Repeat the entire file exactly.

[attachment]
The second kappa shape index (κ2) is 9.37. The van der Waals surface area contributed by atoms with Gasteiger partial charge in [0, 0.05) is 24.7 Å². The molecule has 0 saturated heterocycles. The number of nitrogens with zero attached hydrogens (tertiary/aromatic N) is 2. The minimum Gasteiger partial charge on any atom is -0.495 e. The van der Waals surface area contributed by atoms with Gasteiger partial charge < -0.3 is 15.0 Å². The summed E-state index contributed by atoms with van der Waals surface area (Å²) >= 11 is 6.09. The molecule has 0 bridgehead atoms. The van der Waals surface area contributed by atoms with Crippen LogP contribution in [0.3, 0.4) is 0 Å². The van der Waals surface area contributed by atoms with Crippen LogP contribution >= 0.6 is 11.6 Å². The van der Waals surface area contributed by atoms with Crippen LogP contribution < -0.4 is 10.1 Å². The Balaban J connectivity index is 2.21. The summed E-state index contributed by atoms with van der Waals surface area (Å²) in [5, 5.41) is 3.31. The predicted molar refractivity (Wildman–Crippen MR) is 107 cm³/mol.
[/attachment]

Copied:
The second kappa shape index (κ2) is 9.37. The van der Waals surface area contributed by atoms with Gasteiger partial charge in [0, 0.05) is 24.7 Å². The molecule has 0 saturated heterocycles. The number of nitrogens with zero attached hydrogens (tertiary/aromatic N) is 2. The minimum Gasteiger partial charge on any atom is -0.495 e. The van der Waals surface area contributed by atoms with Gasteiger partial charge < -0.3 is 15.0 Å². The summed E-state index contributed by atoms with van der Waals surface area (Å²) >= 11 is 6.09. The molecule has 0 bridgehead atoms. The van der Waals surface area contributed by atoms with Crippen LogP contribution in [0.3, 0.4) is 0 Å². The van der Waals surface area contributed by atoms with Crippen LogP contribution >= 0.6 is 11.6 Å². The van der Waals surface area contributed by atoms with Crippen LogP contribution < -0.4 is 10.1 Å². The Balaban J connectivity index is 2.21. The summed E-state index contributed by atoms with van der Waals surface area (Å²) in [5, 5.41) is 3.31. The predicted molar refractivity (Wildman–Crippen MR) is 107 cm³/mol.